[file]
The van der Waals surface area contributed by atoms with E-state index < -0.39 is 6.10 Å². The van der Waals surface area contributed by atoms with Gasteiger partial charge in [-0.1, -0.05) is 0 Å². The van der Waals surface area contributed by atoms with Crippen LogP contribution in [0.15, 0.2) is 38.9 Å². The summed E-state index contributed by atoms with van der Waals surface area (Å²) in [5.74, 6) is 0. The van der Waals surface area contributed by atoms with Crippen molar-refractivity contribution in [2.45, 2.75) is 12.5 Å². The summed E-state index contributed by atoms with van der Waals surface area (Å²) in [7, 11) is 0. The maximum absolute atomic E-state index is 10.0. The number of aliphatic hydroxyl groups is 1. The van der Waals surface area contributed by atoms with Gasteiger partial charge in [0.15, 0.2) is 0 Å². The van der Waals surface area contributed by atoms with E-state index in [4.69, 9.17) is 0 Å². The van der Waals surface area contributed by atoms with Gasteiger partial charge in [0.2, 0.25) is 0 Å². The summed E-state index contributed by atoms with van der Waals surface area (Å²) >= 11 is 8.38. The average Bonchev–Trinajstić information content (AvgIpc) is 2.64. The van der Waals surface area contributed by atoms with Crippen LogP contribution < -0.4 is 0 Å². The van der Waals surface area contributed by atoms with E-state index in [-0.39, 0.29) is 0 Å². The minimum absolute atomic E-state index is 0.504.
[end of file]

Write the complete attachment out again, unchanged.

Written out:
The van der Waals surface area contributed by atoms with E-state index < -0.39 is 6.10 Å². The van der Waals surface area contributed by atoms with Gasteiger partial charge in [-0.1, -0.05) is 0 Å². The van der Waals surface area contributed by atoms with Crippen LogP contribution in [0.15, 0.2) is 38.9 Å². The summed E-state index contributed by atoms with van der Waals surface area (Å²) in [5.74, 6) is 0. The van der Waals surface area contributed by atoms with Crippen molar-refractivity contribution in [2.45, 2.75) is 12.5 Å². The summed E-state index contributed by atoms with van der Waals surface area (Å²) in [7, 11) is 0. The maximum absolute atomic E-state index is 10.0. The number of aliphatic hydroxyl groups is 1. The van der Waals surface area contributed by atoms with Gasteiger partial charge in [0.15, 0.2) is 0 Å². The van der Waals surface area contributed by atoms with E-state index in [4.69, 9.17) is 0 Å². The van der Waals surface area contributed by atoms with Gasteiger partial charge in [0.2, 0.25) is 0 Å². The summed E-state index contributed by atoms with van der Waals surface area (Å²) >= 11 is 8.38. The average Bonchev–Trinajstić information content (AvgIpc) is 2.64. The van der Waals surface area contributed by atoms with Crippen LogP contribution < -0.4 is 0 Å². The van der Waals surface area contributed by atoms with E-state index in [-0.39, 0.29) is 0 Å². The minimum absolute atomic E-state index is 0.504.